This Is Portugal’s Piece Of Ferrari Heaven
Photography by Joel Araújo
Hello. My name is Joel. I’m 26 years old, and I’m a designer and classic car photographer. I daily-drive and am restoring my first car, an ’88 Toyota Starlet EP70 XL, and this was my visit to Ferrari Heaven.
During an average Portuguese day—waking up, eating codfish and drinking wine, sleeping—my routine was suddenly interrupted by a phone call from Salvador Patrício Gouveia, fellow drummer and car aficionado, and one of the directors of Museu do Caramulo, which serves as the home of the Caramulo Motorfestival.
Salvador had called to talk about Portugal’s second national sport, which is flirting with women, just after football (…soccer…) of course! He kept talking about these old ladies with funny names like Testarossa, Lusso, Mondial, Inter Vignale, and so on, and just wouldn’t stop chatting about it. I told him I wasn’t interested in his cougar hunting and only as I was putting down the phone, did he refer to something I’m really into: photography.
It turns out Caramulo was to become a piece of Ferrari heaven for the upcoming months, and he needed someone who’s just as crazy about cars as he to capture the moment. As the world celebrates the 70th anniversary of the prancing horse, the Museu do Caramulo had the idea to assemble the greatest roost of of Italian machines ever to be seen in this country. Between them, a 1951 195 Inter Vignale (the oldest Ferrari in Portugal); a very rare and unrestored 1955 French Blue 500 Mondial; a 1964 250 GT Lusso; a 1965 275 GTB/C used in historic racing; a 1970 Dino 246 GT; a dark blue 365 GTB/4 Daytona from 1973; a 1977 308 GTB; an example of the iconic F40 from 1989; a modern classic, the F512 M from 1996; and finally, on the even more modern end of the spectrum was a 599 GTB F1 Fiorano from 2007.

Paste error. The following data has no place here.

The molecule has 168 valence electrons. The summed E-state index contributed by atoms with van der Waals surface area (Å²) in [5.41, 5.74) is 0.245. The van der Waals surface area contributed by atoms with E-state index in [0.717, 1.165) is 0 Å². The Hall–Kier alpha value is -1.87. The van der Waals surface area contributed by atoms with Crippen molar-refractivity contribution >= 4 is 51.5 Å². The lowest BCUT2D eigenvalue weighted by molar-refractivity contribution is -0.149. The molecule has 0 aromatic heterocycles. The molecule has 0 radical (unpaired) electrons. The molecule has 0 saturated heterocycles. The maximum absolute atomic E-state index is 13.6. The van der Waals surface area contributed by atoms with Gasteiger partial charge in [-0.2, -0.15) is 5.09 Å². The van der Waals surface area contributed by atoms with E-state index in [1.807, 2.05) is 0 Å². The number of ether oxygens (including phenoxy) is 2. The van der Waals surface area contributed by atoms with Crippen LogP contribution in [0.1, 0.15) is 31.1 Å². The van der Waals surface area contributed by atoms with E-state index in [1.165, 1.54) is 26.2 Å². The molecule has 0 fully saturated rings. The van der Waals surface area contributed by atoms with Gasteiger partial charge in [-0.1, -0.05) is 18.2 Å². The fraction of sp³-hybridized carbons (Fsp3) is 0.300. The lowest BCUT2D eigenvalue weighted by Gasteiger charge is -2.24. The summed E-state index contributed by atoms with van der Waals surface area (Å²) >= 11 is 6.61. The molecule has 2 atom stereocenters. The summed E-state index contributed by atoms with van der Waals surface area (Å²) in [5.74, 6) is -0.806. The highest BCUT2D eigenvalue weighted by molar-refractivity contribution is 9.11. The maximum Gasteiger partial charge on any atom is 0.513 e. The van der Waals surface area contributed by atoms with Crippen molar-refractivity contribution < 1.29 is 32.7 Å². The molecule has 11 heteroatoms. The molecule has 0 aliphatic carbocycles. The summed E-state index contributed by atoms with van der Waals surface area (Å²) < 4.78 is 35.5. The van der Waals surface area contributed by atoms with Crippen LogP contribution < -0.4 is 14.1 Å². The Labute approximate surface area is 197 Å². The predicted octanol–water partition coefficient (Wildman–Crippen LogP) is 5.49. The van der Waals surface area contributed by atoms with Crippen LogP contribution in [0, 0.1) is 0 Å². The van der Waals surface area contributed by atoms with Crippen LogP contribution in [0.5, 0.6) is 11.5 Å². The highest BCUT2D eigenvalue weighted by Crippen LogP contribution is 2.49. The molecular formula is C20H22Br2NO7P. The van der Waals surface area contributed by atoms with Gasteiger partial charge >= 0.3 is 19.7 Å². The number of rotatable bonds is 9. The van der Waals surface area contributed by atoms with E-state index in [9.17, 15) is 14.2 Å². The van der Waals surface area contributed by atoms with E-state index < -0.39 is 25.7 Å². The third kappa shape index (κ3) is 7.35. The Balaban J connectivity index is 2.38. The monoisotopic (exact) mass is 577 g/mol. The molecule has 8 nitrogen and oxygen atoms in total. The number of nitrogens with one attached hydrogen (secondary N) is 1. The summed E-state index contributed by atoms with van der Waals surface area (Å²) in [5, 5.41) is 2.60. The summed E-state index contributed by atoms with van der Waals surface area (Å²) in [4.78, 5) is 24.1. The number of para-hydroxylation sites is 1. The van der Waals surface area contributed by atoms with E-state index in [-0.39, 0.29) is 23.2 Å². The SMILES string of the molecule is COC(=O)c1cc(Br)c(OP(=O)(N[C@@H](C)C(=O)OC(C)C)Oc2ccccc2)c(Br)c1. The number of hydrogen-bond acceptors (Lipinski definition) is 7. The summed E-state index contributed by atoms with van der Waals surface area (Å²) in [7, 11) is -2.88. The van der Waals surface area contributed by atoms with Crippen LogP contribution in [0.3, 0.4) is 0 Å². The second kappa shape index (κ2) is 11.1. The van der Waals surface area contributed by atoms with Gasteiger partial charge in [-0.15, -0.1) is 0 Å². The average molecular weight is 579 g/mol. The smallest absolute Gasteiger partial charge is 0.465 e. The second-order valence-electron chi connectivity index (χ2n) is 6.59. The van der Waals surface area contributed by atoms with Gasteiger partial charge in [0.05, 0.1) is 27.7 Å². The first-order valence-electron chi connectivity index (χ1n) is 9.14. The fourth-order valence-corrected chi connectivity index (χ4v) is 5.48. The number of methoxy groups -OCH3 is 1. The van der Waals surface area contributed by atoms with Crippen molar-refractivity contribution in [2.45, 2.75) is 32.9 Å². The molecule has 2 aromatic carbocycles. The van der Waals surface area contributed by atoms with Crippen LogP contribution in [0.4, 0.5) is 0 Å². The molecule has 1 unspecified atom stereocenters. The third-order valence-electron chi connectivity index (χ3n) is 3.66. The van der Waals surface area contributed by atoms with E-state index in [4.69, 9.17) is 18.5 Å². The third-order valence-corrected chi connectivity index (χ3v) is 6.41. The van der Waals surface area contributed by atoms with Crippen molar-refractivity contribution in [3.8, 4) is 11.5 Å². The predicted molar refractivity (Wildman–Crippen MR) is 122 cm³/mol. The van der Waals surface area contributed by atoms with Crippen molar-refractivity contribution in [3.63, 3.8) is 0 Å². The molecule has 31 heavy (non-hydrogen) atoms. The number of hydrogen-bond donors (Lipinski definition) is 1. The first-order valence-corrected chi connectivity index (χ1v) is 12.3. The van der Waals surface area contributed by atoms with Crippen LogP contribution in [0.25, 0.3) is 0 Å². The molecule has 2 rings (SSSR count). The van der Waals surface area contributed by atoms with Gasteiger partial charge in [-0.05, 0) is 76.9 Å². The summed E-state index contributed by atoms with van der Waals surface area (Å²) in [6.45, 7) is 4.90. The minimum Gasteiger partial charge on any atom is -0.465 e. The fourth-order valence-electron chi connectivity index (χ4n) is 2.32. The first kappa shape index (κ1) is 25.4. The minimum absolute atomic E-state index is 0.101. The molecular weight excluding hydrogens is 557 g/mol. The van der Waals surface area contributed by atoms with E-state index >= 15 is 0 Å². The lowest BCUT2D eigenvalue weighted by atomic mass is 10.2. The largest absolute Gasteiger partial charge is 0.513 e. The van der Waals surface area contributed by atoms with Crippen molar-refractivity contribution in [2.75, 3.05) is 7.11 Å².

After 160km of driving and some time spent on preparations beforehand, I finally arrived at the museum right at the top of the Caramulo mountains, a very romantic and magical place that was once a region famous for its innovative treatments for tuberculosis. Nowadays, oddly enough, people come here to treat their need for gorgeous cars—a much better situation to find oneself in, surely!
Just as I was entering the big wood-and-stone entrance hall, I was greeted by Salvador, who was still in a hurry until the last moment, making sure everything was ready for the big opening when the exhibition would open its doors to the public a few short hours later. I took some time to take some shots of the final preparations, and I thoroughly enjoyed watching the detailers’ dance with the beautiful curvy lines of these machines as they gave them some last-minute attention. A truly special sight to behold before the obstruction of the coming crowds.
After a big lunch (with codfish, what else?), which is mandatory by Portuguese classic car law, there was still some time for me to re-visit other very special corners of the museum, especially the vintage toy collection and the permanent exhibition which features an array of cars from different eras: cars such as the Lamborghini Miura SV, Lotus Europa, Porsche 356, and Lancia 037 as well as the bulletproof 1938 Mercedes-Benz 770K Grosser and the 1947 Cadillac 75 Series that served António Oliveira de Salazar, the infamous Portuguese dictator who ruled the country between 1932 and 1968. I was here for the Ferraris though, this time.
A few minutes before 5pm, the official opening hour, a mass of people had gathered at the museum’s gates with size I’ve never seen before. Some came from as close as 6km, while others made their ways across 600 just to be there on the first day of the exhibit. For me, there is no distance that can keep me separate from these machines; my life changed when I fell in love with classic cars, and that love was born here, in Caramulo.